Let’s take a closer look at giving to a charity. That seemingly simple act is not one behavior, but a whole series of them. A potential donor must (1) open the email (2) click on the link to the organization website, (3) navigate to the “give here” section of the site, (4) fill out a donation form, and (5) arrange payment. Clever fundraisers do all they can to help contributors accomplish each separate behavior.

Baby Steps

Breaking the target behavior down into smaller components is eminently useful. Take a look at what my friend BJ Fogg has to say about how taking tiny steps is critical to developing a habit.(E.g: to create a habit of flossing your teeth, start with flossing one tooth.)

Here are some tiny target behaviors:

  • Text I’m Helping to donate $5
  • Floss one tooth
  • Buy a water conserving shrub for your yard
  • Ride your bike to work for one week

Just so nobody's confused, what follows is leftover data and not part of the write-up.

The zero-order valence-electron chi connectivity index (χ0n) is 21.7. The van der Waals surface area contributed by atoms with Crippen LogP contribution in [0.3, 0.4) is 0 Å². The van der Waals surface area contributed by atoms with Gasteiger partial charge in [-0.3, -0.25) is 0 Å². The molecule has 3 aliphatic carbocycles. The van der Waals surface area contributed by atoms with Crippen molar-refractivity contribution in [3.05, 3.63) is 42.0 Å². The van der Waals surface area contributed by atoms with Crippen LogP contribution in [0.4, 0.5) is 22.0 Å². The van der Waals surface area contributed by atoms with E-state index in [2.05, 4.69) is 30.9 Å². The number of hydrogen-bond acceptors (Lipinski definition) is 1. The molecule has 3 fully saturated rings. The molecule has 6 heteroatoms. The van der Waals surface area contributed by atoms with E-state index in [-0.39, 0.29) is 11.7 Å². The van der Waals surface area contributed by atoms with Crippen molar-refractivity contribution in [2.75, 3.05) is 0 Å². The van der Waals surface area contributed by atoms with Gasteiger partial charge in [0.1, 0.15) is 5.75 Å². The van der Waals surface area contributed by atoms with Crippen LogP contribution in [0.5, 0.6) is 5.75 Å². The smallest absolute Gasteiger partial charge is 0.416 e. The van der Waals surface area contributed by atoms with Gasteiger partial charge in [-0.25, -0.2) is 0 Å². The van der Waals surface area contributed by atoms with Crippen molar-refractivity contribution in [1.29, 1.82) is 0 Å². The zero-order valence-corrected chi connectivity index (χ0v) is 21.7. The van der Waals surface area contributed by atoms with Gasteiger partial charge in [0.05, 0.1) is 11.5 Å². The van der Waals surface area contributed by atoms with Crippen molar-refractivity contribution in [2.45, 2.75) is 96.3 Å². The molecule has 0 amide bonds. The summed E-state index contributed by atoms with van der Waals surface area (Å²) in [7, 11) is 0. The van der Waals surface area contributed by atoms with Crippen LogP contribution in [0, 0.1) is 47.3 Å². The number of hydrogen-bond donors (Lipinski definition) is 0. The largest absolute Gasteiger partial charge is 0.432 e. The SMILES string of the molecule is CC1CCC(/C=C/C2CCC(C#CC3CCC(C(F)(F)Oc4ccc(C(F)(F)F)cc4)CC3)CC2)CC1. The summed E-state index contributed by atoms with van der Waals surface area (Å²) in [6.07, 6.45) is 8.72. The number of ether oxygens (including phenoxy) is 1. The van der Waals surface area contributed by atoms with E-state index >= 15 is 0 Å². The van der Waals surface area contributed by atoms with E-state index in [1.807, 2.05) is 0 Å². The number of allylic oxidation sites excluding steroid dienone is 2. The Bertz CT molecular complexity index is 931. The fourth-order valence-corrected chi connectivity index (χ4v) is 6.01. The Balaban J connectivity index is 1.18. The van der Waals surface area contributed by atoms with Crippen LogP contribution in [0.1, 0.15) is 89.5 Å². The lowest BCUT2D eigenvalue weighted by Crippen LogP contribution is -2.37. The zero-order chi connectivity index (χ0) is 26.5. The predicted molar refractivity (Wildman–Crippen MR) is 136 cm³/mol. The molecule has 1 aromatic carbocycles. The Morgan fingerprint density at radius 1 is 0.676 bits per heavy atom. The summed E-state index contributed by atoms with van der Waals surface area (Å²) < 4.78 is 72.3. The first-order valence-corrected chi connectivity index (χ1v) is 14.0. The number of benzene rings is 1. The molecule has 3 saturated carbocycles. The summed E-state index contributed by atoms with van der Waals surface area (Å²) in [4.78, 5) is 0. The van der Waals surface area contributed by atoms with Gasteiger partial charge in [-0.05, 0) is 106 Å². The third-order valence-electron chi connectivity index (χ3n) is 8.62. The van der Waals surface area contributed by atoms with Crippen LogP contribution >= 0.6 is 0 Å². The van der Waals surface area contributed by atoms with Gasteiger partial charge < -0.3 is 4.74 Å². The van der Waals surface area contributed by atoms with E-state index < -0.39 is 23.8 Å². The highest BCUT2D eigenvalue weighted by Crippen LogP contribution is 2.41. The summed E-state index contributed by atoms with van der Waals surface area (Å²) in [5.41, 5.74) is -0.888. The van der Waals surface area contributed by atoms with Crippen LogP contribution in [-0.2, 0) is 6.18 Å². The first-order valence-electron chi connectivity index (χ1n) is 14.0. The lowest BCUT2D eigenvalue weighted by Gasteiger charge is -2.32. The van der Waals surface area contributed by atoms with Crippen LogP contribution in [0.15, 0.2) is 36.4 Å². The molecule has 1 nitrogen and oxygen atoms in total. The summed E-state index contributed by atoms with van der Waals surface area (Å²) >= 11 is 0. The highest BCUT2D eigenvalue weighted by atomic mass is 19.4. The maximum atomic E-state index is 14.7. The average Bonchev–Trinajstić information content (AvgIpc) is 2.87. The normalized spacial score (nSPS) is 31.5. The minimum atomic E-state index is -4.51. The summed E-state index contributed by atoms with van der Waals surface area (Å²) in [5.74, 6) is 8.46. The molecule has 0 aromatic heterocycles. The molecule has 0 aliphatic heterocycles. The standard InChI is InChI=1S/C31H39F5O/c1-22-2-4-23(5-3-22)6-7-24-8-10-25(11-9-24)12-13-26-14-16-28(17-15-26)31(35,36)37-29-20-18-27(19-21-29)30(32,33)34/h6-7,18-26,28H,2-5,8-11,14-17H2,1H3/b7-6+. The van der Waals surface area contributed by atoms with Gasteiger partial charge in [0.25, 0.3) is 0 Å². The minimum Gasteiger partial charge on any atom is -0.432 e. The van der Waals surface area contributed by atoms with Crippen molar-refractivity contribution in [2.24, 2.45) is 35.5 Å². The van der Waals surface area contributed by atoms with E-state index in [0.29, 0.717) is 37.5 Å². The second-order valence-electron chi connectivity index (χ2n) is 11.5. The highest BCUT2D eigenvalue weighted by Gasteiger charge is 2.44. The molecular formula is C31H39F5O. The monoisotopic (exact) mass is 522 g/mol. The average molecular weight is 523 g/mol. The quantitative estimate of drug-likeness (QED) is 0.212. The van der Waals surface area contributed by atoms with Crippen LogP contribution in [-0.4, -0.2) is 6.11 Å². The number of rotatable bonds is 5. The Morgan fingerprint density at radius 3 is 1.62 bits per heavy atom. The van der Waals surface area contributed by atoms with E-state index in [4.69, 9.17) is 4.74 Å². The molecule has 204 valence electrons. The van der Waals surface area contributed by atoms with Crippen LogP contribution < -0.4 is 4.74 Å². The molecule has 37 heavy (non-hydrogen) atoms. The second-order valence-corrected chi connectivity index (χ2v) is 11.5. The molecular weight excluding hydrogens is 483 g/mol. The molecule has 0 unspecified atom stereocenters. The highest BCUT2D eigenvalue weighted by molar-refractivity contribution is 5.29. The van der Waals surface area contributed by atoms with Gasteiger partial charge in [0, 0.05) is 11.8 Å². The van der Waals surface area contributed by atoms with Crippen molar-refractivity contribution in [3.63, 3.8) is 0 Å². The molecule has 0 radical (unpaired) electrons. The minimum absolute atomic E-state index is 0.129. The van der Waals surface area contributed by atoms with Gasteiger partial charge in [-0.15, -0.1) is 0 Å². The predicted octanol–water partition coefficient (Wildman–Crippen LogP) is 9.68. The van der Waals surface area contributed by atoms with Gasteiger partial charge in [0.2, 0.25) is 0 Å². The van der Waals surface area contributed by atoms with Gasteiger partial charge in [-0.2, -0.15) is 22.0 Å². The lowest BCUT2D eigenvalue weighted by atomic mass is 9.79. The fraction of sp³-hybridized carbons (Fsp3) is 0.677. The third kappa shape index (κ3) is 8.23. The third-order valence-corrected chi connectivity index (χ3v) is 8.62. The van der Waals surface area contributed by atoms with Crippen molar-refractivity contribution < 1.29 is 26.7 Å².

• Buy a low-energy light bulb

How to Facilitate the Behavior: Make it Easy, Provide Triggers (and Motivation)

After you define exactly what you want people to do, the next step is to facilitate that target behavior. First, find out why they aren’t already doing it. (Hint: it’s probably not because they need another brochure.)

For one thing, you need to make sure that the right choice is the easy choice. Tear down any barriers to the target behavior.

Another key to facilitating your target behavior is to provide a trigger that tells people do it now.

Last, and usually least, assure that your target population has motivation. Just like making it easy and giving a trigger, the particular motivation is totally dependent on your target behavior and population. Making a public commitment and fitting in with expectations of peers are often powerful motivators.

Greater Effect for Your Cause—Define Your Target Behavior

When it comes to getting people to do stuff, you must first define exactly what the stuff is. What are your cause’s target behaviors? How can you break that down into tiny steps? And how can you encourage people to take those actions? Let me know what you come up with. Because I’m committed to giving your cause greater effect.